The following examples further define and describe the process and products of the present invention and illustrate the preferred embodiments of the present invention.
Water (10.9 moles) containing sufficient hydrochloric acid to give a reaction mixture containing 9 ppm hydrochloric acid was added slowly to 7.04 moles of methyltrimethoxysilane. The mixture was heated under reflux for one hour and then divided into two equal portions. One of the portions was treated with 0.005 gram of calcium carbonate. Both portions were then stripped (distilled) at one atmosphere pressure until the mixture had a 60% solids content. The reaction mixture was then filtered to remove solid material therein, and the solutions were treated with 2,4-pentanedione. The results are shown in Table I below.
TABLE I______________________________________EFFECT OF NEUTRALIZATION AND CHELATION ONSTABILITY 2,4- ViscositySam- Pentanedione Initial After Time Tople CaCO3 (Wt % Added) Viscosity 7 Days Gell______________________________________1 No 0 12 cps. 25 cps. 14 days2 No 1% 12 cps. 45 cps. 14 days3 No 5% 12 cps. 76 cps. 14 days4 Yes 0 34 cps. gel 7 days5 Yes 1% 26 cps. 34 cps. >88 days______________________________________
It can be seen from the data in Table I above that there was little improvement by the addition of 1% (by weight based upon the weight of the mixture) of 2,4-pentanedione in stabilizing the silanol hydrolysate of methyltrimethoxysilane merely by adding the chelating agent. In fact, the viscosity of the silanol hydrolysate increased more with the 2,4-pentanedione added to the silanol hydrolysate in sample 2 than it did in the sample 1 which had no additional treatment whatsoever. Thus, it can be concluded that the addition of a typical chelating agent, such as 2,4-pentanedione, actually decreases shelf life as evidenced by the increased viscosity after 7 days. Calcium carbonate treatment alone is also detrimental to stability as seen by comparing the data of Samples 4 and 1. Sample 5 which combines calcium carbonate neutralization with chelate treatment, illustrates the improvement obtained by using the invention.
Water (3.87 moles) containing 25 ppm hydrofluoric acid and 30 ppm hydrochloric acid was added slowly to 2.35 moles of methyltrimethoxysilane as described in Example 1. The reaction medium was treated with 0.2 gram of calcium carbonate, stripped to 60% solids by distillation at one atmosphere pressure and then filtered. The solution was then divided and treated with 2,4-pentanedione as shown in Table II below.
TABLE II______________________________________EFFECT OF CaCO3 AND 2,4-PENTANEDIONE ON SHELFLIFE 2,4- Pentanedione % Added Initial Final FinalSample CaCO3 (by Vol.) Viscosity Viscosity Viscosity______________________________________1 Yes 0% 10 cps. Gel 31 days2 Yes 1% 8 cps. 10 cps. 74 days______________________________________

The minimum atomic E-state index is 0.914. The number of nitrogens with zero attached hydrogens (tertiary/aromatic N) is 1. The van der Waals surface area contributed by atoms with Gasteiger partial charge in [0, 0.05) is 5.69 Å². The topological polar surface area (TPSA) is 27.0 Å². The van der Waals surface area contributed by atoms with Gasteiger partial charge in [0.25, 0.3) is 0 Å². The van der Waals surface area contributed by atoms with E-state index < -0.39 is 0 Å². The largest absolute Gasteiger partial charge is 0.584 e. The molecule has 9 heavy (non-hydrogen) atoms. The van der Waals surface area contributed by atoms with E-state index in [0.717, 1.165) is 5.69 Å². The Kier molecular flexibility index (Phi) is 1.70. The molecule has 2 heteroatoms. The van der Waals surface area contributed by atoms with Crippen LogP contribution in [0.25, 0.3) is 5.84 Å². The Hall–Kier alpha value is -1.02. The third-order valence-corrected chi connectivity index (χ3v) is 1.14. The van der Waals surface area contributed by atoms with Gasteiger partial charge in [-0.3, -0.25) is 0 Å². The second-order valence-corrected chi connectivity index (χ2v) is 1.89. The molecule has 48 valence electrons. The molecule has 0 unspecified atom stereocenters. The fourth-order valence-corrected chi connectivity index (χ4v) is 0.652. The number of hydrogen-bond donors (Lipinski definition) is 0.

As the Tables show, either calcium carbonate neutralization or 2,4-pentanedione addition alone decreases shelf life. However, considerable stability is gained by using both the neutralization agent and the 2,4-pentanedione. This suggests that a synergistic effect occurs between the neutralizing agent containing the chelatable metal ion and the chelating agent which stabilize the hydrolysates. It is believed that the calcium carbonate treatment alone adversely effects these solutions because the methanol/water content of 40% dissolves calcium salts of neutralization which are known silanol condensation catalysts. The 2,4-pentanedione used previously to increase the pot life of metal catalyzed resins, chelates the dissolved calcium, inactivating it.
From the foregoing data, it can be seen that the method of stabilization of the process of this invention should be useful for any acidic, silanol-rich resin solution which is sufficiently polar to dissolve calcium or other metal ion silanol condensation catalysts. In accordance with at least some of the objects of the present invention, silanol hydrolysates of organosilanes which condense in an acid medium and which are normally considered unstable because of such condensation, have been stabilized.
While the invention has been described with respect to preferred embodiments, it will be apparent that certain modifications and changes can be made without departing from the spirit and scope of the invention, and therefore, it is intended that the foregoing disclosure be limited only by the claims appended hereto.
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|U.S. Classification||528/14, 524/357, 528/19, 528/20, 528/23|
|International Classification||C08G77/32, C08G77/06|
|Cooperative Classification||C08G77/32, C08G77/06|
|European Classification||C08G77/06, C08G77/32|
|Sep 18, 1981||AS||Assignment|
Owner name: GENERAL ELECTRIC COMPANY, A NY CORP.
Free format text: ASSIGNMENT OF ASSIGNORS INTEREST.;ASSIGNOR:HAYES, SUSAN E.;REEL/FRAME:003932/0335
Effective date: 19810916
|Apr 10, 1986||FPAY||Fee payment|
Year of fee payment: 4
|Apr 26, 1990||FPAY||Fee payment|
Year of fee payment: 8
|Aug 16, 1994||REMI||Maintenance fee reminder mailed|
|Jan 8, 1995||LAPS||Lapse for failure to pay maintenance fees|
|Mar 21, 1995||FP||Expired due to failure to pay maintenance fee|
Effective date: 19950111